. Denis, our logistics man, having heard of our nights sleep before Connemara, booked a B&B 3 miles out of town, where Paul was staying. A 100m exclusion zone would have done, but Denis was taking no chances. . Breakfast consisted of a tin of ambrosia cream rice, courtesy of John, and a cup of coffee at the race briefing. The 100k was starting at 6 a.m., the 50k at 8 and the marathon at 10. There was also a 5k scheduled for 1 p.m. The course, a 5k loop through Portumna Forrest Park is shown below:- .
Denis dropped Paul and I to the start line with John the official photographer.
My nutrition consisted of 3 x 3 hour bottles of perpeteum (1 bottle premixed with water). coke, various gels, a flask of chicken noodle soup, endurolyte (salt) tablets, pancakes and caramel rice crispie cakes, percy pigs jellies and 2 bottles of vanilla ensure. Paul gave me a 500ml bottle of High 5 and 3 anti-inflamatories just in case (never took them before in a race). I ended up leaving most of the solid food in the bag, not because it disagreed with me but it just felt too much of a hassle to take and I was doing fine on the liquid refreshments - perhaps if I was going longer ;)
Before the off
And we're off
We toed the line at 6, no one pushing to get a quick start like you’d see in most other races. Then again with 13 starters it was unlikely that the potential front runners would be held up too much in the opening 100 yards. . Soon we were on our way and after 50 yards I found myself in 3rd place. However 50 yards later I had slipped to joint 6th, my only thoughts were on establishing my early pace of 8:50 miles. Paul had said beforehand that he would run the first 20 miles with me. I warned him that my early pace would be 8:50/9:00 dropping to 8:20/8:30 over 6 miles (2 laps). “That’s fine” he said. Yet within the first km he was gone – chasing down the three front runners – not wanting to be left behind.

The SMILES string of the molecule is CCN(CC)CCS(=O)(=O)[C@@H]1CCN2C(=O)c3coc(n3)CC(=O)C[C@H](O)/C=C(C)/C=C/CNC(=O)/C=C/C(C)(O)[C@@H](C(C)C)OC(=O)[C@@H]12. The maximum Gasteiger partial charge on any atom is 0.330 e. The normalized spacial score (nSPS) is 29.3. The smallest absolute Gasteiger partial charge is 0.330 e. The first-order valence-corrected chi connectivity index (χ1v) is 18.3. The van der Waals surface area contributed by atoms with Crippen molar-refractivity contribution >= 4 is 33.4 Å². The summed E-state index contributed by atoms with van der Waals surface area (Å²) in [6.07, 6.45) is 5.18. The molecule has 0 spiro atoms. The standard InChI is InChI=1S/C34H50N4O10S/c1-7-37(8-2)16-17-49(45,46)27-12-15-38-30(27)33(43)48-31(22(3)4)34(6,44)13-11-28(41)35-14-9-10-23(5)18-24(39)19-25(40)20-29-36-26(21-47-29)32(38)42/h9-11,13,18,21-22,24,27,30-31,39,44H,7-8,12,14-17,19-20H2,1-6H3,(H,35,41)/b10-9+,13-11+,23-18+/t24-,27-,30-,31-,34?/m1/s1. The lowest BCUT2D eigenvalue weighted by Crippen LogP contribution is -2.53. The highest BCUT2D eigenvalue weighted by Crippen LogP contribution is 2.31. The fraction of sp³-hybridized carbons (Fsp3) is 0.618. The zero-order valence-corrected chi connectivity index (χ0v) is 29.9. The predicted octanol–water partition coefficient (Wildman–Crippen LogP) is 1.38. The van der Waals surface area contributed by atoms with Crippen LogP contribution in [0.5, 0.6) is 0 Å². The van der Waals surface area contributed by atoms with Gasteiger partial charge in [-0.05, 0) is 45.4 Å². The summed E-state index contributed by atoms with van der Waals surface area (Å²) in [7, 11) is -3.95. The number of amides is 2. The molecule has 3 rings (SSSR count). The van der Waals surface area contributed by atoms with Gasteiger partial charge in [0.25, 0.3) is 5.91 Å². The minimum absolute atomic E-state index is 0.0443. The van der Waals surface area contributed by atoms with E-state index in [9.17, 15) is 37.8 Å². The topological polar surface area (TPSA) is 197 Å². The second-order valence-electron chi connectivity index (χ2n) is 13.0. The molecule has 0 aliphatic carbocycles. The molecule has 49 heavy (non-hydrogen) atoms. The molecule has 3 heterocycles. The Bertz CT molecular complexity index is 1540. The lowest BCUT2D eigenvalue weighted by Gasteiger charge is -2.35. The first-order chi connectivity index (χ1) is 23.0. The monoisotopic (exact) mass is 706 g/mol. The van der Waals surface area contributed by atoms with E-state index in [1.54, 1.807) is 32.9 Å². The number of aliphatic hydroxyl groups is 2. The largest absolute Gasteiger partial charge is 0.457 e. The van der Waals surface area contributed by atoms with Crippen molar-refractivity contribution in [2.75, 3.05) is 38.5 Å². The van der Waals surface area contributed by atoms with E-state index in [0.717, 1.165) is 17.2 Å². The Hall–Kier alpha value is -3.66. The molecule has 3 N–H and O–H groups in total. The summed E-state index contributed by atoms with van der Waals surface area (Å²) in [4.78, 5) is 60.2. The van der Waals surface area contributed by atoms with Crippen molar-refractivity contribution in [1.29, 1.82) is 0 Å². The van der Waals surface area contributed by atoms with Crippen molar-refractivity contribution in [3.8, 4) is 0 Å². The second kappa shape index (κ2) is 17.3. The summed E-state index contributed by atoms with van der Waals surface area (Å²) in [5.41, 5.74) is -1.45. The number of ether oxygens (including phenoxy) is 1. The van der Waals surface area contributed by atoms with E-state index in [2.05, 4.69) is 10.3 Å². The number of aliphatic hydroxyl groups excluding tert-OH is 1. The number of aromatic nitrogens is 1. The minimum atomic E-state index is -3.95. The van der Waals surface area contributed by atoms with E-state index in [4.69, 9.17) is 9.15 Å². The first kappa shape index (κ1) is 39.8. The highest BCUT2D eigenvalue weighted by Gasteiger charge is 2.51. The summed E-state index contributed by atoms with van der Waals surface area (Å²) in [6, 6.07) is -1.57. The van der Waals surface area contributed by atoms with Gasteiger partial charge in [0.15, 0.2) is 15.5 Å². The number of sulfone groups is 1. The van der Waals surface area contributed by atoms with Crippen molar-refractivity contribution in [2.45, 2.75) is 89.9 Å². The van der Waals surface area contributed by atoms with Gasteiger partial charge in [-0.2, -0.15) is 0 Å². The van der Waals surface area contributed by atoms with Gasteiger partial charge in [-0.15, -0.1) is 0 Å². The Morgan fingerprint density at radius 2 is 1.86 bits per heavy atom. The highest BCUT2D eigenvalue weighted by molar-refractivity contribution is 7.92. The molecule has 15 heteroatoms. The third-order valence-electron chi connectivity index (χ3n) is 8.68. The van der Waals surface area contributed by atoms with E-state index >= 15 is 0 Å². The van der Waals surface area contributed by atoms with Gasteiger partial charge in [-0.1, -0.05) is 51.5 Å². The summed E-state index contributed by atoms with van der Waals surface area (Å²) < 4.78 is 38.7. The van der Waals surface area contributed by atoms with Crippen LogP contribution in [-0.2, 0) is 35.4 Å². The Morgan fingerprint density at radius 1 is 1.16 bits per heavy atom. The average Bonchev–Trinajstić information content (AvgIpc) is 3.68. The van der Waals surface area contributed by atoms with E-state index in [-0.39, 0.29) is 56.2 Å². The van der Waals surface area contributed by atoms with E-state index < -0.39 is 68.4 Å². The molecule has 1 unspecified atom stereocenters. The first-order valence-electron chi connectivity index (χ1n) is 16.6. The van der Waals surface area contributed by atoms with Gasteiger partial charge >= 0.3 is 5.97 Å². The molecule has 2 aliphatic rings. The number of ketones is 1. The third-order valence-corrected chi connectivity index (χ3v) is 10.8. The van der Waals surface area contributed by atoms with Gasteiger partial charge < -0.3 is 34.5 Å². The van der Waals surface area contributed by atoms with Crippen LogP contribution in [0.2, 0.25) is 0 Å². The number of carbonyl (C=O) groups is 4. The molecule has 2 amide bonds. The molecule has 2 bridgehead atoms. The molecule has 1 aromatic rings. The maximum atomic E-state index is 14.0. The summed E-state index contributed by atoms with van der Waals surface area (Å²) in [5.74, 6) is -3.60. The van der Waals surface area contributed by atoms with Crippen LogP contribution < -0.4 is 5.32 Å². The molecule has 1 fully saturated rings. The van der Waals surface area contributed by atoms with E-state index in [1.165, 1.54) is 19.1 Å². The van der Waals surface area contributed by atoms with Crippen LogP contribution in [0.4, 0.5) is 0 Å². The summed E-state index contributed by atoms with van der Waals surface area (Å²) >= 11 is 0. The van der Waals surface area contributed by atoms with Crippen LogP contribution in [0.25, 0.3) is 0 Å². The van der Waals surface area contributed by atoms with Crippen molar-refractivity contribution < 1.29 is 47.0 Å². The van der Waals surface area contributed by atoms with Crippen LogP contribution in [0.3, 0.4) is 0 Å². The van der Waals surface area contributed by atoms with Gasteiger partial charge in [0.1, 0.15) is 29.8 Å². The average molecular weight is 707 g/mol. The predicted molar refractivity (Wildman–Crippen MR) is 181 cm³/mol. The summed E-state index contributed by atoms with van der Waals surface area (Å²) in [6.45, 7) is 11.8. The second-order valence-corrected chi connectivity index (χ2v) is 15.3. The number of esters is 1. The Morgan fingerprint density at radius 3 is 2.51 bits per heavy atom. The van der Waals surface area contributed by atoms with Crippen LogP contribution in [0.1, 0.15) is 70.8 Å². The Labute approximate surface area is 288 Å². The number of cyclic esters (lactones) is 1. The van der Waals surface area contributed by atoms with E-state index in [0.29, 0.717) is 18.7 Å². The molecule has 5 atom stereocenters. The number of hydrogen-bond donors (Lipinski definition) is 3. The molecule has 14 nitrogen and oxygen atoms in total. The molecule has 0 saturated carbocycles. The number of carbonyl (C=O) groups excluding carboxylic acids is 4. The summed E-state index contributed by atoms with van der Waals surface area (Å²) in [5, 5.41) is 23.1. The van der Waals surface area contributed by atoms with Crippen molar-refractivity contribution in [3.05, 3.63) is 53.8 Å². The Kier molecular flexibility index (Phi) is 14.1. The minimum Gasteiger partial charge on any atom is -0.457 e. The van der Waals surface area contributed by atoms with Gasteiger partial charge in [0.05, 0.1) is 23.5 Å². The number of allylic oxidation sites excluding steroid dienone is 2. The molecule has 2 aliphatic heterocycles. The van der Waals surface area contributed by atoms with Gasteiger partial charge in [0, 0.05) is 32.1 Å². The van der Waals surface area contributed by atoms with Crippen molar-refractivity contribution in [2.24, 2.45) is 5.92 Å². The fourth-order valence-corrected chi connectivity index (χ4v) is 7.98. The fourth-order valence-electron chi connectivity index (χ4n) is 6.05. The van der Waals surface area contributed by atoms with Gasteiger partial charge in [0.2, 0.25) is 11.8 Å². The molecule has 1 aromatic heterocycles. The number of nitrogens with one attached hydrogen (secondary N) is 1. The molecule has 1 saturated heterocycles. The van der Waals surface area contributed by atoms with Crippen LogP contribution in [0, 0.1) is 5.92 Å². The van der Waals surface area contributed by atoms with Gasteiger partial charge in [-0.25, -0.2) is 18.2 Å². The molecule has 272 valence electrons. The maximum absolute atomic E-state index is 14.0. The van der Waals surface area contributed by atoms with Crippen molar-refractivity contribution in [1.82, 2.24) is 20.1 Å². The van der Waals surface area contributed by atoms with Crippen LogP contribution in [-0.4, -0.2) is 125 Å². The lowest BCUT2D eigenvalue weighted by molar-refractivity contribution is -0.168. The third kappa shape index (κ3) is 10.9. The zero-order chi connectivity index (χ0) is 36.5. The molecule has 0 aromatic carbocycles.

Are we there yet? 1k done - 99 to go
I ran the first few laps with 100 marathon club wannabe Pat O’Keeffe, who’s plan was to get a couple of “fast laps” in before he slowed down, with his primary aim of just finishing. He finished last years 100k in about 13 hours. .
I stopped after every lap to pick up nutrition and walk the short out and back over the timing mat, depositing my bottle back in my bag before resuming running. After about 3 laps I parted company with Pat and spent the remaining 85k running on my own, except for a brief interlude with Ger O’Brien, where I accompanied him on the last 1.5k of his first 50k ultra - well done Ger.
Lets go round again - 17 more times
My first 5k loop had taken 28 minutes, reducing to 27 for lap two and then settling to an average of about 26 minutes for the next few laps. I was lapped by the front runner on completing my 4th lap – I couldn’t believe it – blistering pace for a 100k. I now had a marker for how the rest of the race would go for me compared to him. Assuming we followed the same progression curve he should lap me again at the end of my laps 8, 12 & 16 (laps 10, 15 and 20 for him.)
I was halfway through my 5th loop when the 50k started at 8 a.m. As part of the loop was an out and back section I had a good idea where I was relative to others. I could see the opening stages of the 50k coming against me as I headed in to complete my 5th loop – only 15 laps to go.
Paul was about half a lap ahead of me at this stage and we more or less remained in than relative position for the next 75km. The next 5 laps to the 50k halfway point were relatively uneventful. The lap pace was averaging 8:15 to 8:20 minute miles increasing to the 8:20s to take account of my “walking breaks” at the end of each lap. The second placed guy had lapped my just before the 30k mark (lap 6) – While this didn’t instill confidence I wasn’t upset as I knew I was still on target. If I felt good later I could always up the pace. Lap 8 came and went without the front runner passing me – I didn’t see him until lap 9.5 – proof enough to me that I was holding my own (relatively speaking).
My initial plan was to hold back until I had passed the 50k mark and up the pace for a lap and see how I get on, with the intention of starting the second 50k faster than the first 50 and holding on for even split race. With 4:26 on the clock at 50k I had a 4-minute cushion on my 9-hour target.